RICHMOND (AP) — Blistering temperatures and a lack of rainfall are taking a toll on Virginia crops.
Nearly two-thirds of the state’s corn, soybeans and pastures are in poor or very poor condition, according to the most recent crop report by the Virginia Agricultural Statistics Service.
It’s so bad in Accomack County that some cornfields might not even be harvested, said county extension agent Jim Belote.
“The extreme temperatures are just devastating,” Mr. Belote said. “It’s just like cooking the corn.”
Accomack County is the state’s leading corn producer. Mr. Belote estimated that Accomack farmers planted 28,000 acres of corn this year. Harvest could begin as early as the end of August, he said.
“It will be early, and it won’t take very long to do it,” he said.
Mr. Belote said Accomack could soon join several other Virginia counties that have sought a federal drought disaster declaration, which would make farmers in those localities eligible for low-interest government loans.
Seven counties received primary drought disaster designations yesterday, according to Elaine Lidholm, spokeswoman for the Virginia Department of Agriculture and Consumer Services. Those were Culpeper, Lee, Russell, Scott, Smyth, Washington and Wise counties.
The “primary” designation will make farmers in those counties eligible for any special relief approved by Congress, in addition to low-interest loans.
Adjacent localities receiving “contiguous” disaster designations were the counties of Bland, Buchanan, Dickenson, Fauquier, Grayson, Madison, Orange, Rappahannock, Spotsylvania, Stafford, Tazewell and Wythe, and the cities of Bristol and Norton.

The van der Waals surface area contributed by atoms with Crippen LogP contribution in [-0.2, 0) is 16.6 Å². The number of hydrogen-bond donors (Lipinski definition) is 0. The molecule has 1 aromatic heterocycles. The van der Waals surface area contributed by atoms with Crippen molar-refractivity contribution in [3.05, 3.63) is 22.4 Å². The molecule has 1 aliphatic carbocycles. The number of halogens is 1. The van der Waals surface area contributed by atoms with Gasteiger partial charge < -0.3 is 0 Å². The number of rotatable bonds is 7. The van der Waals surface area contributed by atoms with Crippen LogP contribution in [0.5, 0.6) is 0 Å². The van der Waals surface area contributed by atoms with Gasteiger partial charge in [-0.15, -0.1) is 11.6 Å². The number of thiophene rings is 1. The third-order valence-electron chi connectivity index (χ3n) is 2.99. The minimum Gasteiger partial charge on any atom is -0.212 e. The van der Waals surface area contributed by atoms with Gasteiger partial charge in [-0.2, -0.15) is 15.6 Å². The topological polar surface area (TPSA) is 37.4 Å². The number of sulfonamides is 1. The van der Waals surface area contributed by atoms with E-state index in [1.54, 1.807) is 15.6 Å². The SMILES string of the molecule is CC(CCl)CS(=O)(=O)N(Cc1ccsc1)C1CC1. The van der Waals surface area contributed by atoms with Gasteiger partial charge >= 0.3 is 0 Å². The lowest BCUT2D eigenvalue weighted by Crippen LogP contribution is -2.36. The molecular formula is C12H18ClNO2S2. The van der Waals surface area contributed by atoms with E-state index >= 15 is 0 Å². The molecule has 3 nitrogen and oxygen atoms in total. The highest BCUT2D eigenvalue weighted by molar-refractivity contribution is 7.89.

Primary disaster applications were pending for Bedford, Bland, Brunswick, Caroline, King George, Orange and Lancaster counties.
Keith Lynch, hydrologist for the National Weather Service in Wakefield, Va., said most of the state is experiencing a moderate drought. The only reason it’s not worse is that Virginia began the year with a surplus of moisture because of substantial precipitation last winter and fall.
“Groundwater storage sustained us through most of June and July, but now it’s starting to decline a little,” Mr. Lynch said.
Year-to-date rainfall amounts are running below normal in most localities. Richmond, for example, has recorded 22.82 inches of precipitation — well below the average of 27.12 inches for this time of year, Mr. Lynch said.
Also contributing to the drought are high temperatures, which accelerate the evaporation of soil moisture, Mr. Lynch said. The temperature in Richmond soared to a record 104 degrees Wednesday.
Some relief is in sight, however. Mr. Lynch said cooler temperatures are expected for the weekend, and the long-range forecast calls for normal rainfall the rest of the month.
That won’t be enough to salvage the corn crop in Accomack, Mr. Belote said. However, he said it could do some good for soybeans and get the ground in shape for planting fall crops.